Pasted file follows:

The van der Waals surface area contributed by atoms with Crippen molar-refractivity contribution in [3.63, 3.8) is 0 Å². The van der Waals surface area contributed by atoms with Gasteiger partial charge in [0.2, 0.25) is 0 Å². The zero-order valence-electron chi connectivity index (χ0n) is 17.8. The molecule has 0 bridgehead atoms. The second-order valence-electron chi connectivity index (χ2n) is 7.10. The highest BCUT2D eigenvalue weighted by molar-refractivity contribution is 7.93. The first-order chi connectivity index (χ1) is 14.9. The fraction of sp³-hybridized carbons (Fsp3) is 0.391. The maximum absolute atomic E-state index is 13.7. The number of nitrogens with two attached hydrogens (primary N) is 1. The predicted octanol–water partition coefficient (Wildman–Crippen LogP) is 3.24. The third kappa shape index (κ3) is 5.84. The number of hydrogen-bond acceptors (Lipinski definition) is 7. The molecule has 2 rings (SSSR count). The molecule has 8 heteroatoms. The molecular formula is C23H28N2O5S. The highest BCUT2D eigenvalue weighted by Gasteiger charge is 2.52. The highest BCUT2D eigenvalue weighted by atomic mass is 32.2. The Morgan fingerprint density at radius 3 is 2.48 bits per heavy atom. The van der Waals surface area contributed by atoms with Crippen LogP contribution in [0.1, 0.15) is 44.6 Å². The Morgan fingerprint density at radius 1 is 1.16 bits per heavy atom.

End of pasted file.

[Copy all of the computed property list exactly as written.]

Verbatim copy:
The van der Waals surface area contributed by atoms with Crippen molar-refractivity contribution in [3.63, 3.8) is 0 Å². The van der Waals surface area contributed by atoms with Gasteiger partial charge in [0.2, 0.25) is 0 Å². The zero-order valence-electron chi connectivity index (χ0n) is 17.8. The molecule has 0 bridgehead atoms. The second-order valence-electron chi connectivity index (χ2n) is 7.10. The highest BCUT2D eigenvalue weighted by molar-refractivity contribution is 7.93. The first-order chi connectivity index (χ1) is 14.9. The fraction of sp³-hybridized carbons (Fsp3) is 0.391. The maximum absolute atomic E-state index is 13.7. The number of nitrogens with two attached hydrogens (primary N) is 1. The predicted octanol–water partition coefficient (Wildman–Crippen LogP) is 3.24. The third kappa shape index (κ3) is 5.84. The number of hydrogen-bond acceptors (Lipinski definition) is 7. The molecule has 2 rings (SSSR count). The molecule has 8 heteroatoms. The molecular formula is C23H28N2O5S. The highest BCUT2D eigenvalue weighted by Gasteiger charge is 2.52. The highest BCUT2D eigenvalue weighted by atomic mass is 32.2. The Morgan fingerprint density at radius 3 is 2.48 bits per heavy atom. The van der Waals surface area contributed by atoms with Crippen LogP contribution in [0.1, 0.15) is 44.6 Å². The Morgan fingerprint density at radius 1 is 1.16 bits per heavy atom.